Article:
This study examines the complex relationship between theological conviction and artistic expression among a diverse group of religious dissidents. Kendall argues that there existed a distinctly radical tradition of dissent poetics whose presence may be discerned among the popularizers of Wycliffite ideas, the Edwardian hot gospelers, and the Elizabethan Puritans. These religious reformers challenged the mainstream of literary thought in the late Middle Ages and Renaissance.Originally published in 1986.A UNC Press Enduring Edition UNC Press Enduring Editions use the latest in digital technology to make available again books from our distinguished backlist that were previously out of print. These editions are published unaltered from the original, and are presented in affordable paperback formats, bringing readers both historical and cultural value.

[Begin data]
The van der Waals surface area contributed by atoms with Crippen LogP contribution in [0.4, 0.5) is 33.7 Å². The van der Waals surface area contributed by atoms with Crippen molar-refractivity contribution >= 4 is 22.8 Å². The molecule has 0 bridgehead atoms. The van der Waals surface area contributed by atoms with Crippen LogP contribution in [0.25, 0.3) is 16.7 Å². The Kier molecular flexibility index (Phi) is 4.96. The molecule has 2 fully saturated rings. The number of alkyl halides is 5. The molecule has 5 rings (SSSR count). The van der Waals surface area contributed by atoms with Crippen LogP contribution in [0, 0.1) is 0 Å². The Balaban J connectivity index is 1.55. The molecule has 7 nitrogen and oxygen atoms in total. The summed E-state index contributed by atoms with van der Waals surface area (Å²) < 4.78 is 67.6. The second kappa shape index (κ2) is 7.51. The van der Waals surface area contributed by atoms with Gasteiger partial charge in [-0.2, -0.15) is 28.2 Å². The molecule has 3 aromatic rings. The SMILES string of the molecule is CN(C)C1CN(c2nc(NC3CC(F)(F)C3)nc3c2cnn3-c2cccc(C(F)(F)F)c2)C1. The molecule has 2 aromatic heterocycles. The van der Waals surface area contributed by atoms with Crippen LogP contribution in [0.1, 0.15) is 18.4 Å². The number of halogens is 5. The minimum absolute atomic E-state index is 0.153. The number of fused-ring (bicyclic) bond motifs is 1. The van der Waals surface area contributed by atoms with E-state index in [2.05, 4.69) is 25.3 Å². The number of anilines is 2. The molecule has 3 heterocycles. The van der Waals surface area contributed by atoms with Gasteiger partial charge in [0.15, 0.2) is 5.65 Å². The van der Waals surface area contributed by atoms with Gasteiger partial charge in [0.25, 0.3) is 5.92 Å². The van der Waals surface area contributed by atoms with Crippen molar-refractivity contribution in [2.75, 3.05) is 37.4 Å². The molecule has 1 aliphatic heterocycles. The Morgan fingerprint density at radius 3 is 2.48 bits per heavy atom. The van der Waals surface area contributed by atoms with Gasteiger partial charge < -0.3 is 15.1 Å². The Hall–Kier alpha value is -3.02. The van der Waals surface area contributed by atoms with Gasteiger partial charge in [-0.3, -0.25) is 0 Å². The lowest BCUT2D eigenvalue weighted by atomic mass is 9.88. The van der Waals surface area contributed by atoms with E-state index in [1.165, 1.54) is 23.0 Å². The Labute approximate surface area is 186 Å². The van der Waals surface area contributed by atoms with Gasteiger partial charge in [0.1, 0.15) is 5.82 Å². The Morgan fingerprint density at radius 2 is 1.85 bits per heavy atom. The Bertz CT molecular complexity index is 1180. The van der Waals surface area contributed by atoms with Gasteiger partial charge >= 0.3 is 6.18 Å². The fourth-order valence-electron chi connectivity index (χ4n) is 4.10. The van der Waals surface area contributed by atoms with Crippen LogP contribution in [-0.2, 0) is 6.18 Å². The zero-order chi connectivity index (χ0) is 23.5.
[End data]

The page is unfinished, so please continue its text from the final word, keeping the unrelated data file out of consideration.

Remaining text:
What People are Saying About This
Kendall rightly argues for the continuity of a native literary tradition . . . into the sixteenth and seventeenth centuries, notably in the plain-style writings of early Protestants and later Puritans.John N. King, Bates College
An interesting and effective contribution to the poetics of dissent. . . . This book shows the centrality of theatrical ideas and metaphors to extremist religious writers of the late Middle Ages and the Renaissance.David Bevington